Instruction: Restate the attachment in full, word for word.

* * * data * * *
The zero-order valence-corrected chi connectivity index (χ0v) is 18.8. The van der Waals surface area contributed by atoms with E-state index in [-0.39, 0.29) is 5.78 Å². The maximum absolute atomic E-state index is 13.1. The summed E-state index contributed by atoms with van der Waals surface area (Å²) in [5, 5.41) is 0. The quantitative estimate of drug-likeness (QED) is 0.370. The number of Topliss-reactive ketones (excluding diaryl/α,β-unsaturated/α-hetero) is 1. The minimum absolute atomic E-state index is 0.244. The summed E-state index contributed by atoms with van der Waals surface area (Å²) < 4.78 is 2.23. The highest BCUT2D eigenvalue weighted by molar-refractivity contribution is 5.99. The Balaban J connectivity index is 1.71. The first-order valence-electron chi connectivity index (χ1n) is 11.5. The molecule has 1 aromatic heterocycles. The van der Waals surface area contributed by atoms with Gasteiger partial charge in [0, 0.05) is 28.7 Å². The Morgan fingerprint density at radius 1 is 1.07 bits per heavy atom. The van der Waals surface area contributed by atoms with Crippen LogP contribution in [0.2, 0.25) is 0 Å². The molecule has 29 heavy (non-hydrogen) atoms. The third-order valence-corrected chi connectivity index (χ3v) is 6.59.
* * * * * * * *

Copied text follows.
The zero-order valence-corrected chi connectivity index (χ0v) is 18.8. The van der Waals surface area contributed by atoms with E-state index in [-0.39, 0.29) is 5.78 Å². The maximum absolute atomic E-state index is 13.1. The summed E-state index contributed by atoms with van der Waals surface area (Å²) in [5, 5.41) is 0. The quantitative estimate of drug-likeness (QED) is 0.370. The number of Topliss-reactive ketones (excluding diaryl/α,β-unsaturated/α-hetero) is 1. The minimum absolute atomic E-state index is 0.244. The summed E-state index contributed by atoms with van der Waals surface area (Å²) < 4.78 is 2.23. The highest BCUT2D eigenvalue weighted by molar-refractivity contribution is 5.99. The Balaban J connectivity index is 1.71. The first-order valence-electron chi connectivity index (χ1n) is 11.5. The molecule has 1 aromatic heterocycles. The van der Waals surface area contributed by atoms with Gasteiger partial charge in [0, 0.05) is 28.7 Å². The Morgan fingerprint density at radius 1 is 1.07 bits per heavy atom. The van der Waals surface area contributed by atoms with Crippen LogP contribution in [0.2, 0.25) is 0 Å². The molecule has 29 heavy (non-hydrogen) atoms. The third-order valence-corrected chi connectivity index (χ3v) is 6.59.